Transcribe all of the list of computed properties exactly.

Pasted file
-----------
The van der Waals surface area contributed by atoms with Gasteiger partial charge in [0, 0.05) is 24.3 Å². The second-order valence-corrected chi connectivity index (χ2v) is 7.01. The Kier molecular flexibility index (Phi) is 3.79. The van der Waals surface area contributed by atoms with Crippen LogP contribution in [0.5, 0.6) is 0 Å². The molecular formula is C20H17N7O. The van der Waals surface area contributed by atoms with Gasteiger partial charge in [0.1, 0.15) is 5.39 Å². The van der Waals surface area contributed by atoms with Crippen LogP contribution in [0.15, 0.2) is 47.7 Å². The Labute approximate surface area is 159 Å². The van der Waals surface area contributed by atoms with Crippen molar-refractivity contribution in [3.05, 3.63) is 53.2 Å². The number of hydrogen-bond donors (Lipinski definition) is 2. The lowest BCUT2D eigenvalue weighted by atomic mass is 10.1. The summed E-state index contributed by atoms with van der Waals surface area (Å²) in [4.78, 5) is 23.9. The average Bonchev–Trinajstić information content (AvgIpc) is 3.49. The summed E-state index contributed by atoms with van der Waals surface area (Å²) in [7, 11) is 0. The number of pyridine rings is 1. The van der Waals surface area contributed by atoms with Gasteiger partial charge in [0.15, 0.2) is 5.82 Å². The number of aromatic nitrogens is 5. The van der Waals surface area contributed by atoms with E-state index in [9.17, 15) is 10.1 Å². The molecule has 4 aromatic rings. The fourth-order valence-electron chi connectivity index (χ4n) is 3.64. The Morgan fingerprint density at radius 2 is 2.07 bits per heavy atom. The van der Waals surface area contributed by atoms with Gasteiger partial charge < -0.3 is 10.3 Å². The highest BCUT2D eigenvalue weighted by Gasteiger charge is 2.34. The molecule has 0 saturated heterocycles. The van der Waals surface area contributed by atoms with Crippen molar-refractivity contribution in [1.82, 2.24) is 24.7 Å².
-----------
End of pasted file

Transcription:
The van der Waals surface area contributed by atoms with Gasteiger partial charge in [0, 0.05) is 24.3 Å². The second-order valence-corrected chi connectivity index (χ2v) is 7.01. The Kier molecular flexibility index (Phi) is 3.79. The van der Waals surface area contributed by atoms with Crippen LogP contribution in [0.5, 0.6) is 0 Å². The molecular formula is C20H17N7O. The van der Waals surface area contributed by atoms with Gasteiger partial charge in [0.1, 0.15) is 5.39 Å². The van der Waals surface area contributed by atoms with Crippen LogP contribution in [0.15, 0.2) is 47.7 Å². The Labute approximate surface area is 159 Å². The van der Waals surface area contributed by atoms with Crippen molar-refractivity contribution in [3.05, 3.63) is 53.2 Å². The number of hydrogen-bond donors (Lipinski definition) is 2. The lowest BCUT2D eigenvalue weighted by atomic mass is 10.1. The summed E-state index contributed by atoms with van der Waals surface area (Å²) in [4.78, 5) is 23.9. The average Bonchev–Trinajstić information content (AvgIpc) is 3.49. The summed E-state index contributed by atoms with van der Waals surface area (Å²) in [7, 11) is 0. The number of pyridine rings is 1. The van der Waals surface area contributed by atoms with Gasteiger partial charge in [0.15, 0.2) is 5.82 Å². The number of aromatic nitrogens is 5. The van der Waals surface area contributed by atoms with E-state index in [9.17, 15) is 10.1 Å². The molecule has 4 aromatic rings. The fourth-order valence-electron chi connectivity index (χ4n) is 3.64. The Morgan fingerprint density at radius 2 is 2.07 bits per heavy atom. The van der Waals surface area contributed by atoms with Gasteiger partial charge < -0.3 is 10.3 Å². The highest BCUT2D eigenvalue weighted by Gasteiger charge is 2.34. The molecule has 0 saturated heterocycles. The van der Waals surface area contributed by atoms with Crippen molar-refractivity contribution in [1.82, 2.24) is 24.7 Å².